A Rabbi Meets DeepMind

Britain’s former Chief Rabbi searches in vain through book shops piled with fresh publications on self-help, mindfulness, managing anxiety and how to achieve focus in uncertainty. These are individual concerns, but Jonathan Sacks rarely finds anything to read on ethics.

“We need ethics more than ever,” Sacks told Mustafa Suleyman, co-founder of Google subsidiary DeepMind, in an interview broadcast on BBC Radio 4. Ethics is the study of collective morality, of the relations within society and each person’s responsibility to the whole.

Suleyman agreed. The standard troops of science fiction loomed large in their discussion of artificial intelligence. But Suleyman was less concerned by the distant prospect – avoidable, he said – of autonomous super-intelligent machines seizing control of human society: “That kind of speculation does a disservice to the more practical, real world, near-term ethical consequences of processing data (at scale).”

Sacks recalled meeting a Jewish woman who, on becoming a mother, told him that she found herself better able to understand God. She knew what it is to create something you can’t control.

For Suleyman, super-intelligent machines are our best hope: the means to tackle human catastrophe, from malnourishment to disease and child poverty. On the ethics of AI, Suleyman urged a collective response to the “horrible complacency” which has obscured pressing social problems. “We have assumed that we’ve reached the end of history, the end of boom and bust,” he said.

The co-founder of DeepMind recently bought an old-fashioned analogue alarm clock. He doesn’t want to look at a screen when he wakes up. In an age of abundant information, Suleyman’s advice is “to adapt and learn self-restraint” in our use of screen time and social media.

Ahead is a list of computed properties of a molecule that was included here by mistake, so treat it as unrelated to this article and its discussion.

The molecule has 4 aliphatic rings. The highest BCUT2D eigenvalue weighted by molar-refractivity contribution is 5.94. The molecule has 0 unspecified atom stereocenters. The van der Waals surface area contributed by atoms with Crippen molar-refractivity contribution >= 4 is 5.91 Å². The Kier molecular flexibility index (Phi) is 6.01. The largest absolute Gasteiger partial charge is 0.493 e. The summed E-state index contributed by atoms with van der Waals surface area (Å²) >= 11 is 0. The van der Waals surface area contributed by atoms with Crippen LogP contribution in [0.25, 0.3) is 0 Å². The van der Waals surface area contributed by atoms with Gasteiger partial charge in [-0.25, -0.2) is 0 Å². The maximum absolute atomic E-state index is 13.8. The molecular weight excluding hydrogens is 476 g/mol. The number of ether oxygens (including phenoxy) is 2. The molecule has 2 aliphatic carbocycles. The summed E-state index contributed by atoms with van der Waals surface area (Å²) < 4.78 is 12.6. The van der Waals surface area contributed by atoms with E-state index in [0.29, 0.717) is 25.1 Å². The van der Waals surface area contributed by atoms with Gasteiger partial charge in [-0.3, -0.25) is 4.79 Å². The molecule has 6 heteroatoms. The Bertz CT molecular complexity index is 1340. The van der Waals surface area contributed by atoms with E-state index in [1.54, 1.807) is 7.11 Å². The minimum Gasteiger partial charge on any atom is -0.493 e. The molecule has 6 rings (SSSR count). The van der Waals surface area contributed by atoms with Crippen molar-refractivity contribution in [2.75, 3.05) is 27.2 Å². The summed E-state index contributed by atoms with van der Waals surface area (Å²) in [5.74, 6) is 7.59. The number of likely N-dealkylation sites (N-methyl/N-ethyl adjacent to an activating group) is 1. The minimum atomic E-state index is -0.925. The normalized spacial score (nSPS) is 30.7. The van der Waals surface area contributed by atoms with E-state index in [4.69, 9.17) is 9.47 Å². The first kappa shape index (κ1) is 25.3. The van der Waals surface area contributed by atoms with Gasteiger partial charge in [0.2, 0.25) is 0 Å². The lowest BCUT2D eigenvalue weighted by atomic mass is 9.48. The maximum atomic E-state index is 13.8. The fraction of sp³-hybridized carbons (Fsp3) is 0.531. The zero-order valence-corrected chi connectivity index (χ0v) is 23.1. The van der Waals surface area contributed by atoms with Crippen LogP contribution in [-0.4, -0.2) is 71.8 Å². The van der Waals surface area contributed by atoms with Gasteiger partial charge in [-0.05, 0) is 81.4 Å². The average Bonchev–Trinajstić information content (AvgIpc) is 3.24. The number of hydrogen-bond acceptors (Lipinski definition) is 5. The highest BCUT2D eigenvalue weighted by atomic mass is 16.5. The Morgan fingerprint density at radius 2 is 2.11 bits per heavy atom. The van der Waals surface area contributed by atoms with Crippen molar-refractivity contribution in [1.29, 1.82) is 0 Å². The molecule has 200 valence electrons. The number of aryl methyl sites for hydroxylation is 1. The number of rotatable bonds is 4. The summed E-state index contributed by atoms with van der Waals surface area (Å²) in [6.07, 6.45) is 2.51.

He emphasised more prosaic uses for AI: to ease traffic congestion, improve medical diagnosis, find videos online and discover potential friends. Alreaady, narrow learning by task-specific algorithms means that machines run complex systems more efficiently than management consultants. DeepMind has achieved savings of 40% in Google’s energy consumption for cooling cloud servers, for example.

The spectre beloved by science fiction — of so-called general learning, which spans relative and systemic factors — is harder to compute. Algorithms process recorded data, which often reflects historic bias. Hence, recent attempts to use AI to assess risks of re-offending by convicted criminals revealed a familiar pattern of racism and racial profiling.

Justice is a human concept. So the governance of such processes is a civic responsability. Or, as Suleyman advised Sacks: “We have agency. We are still in a negotiation.”

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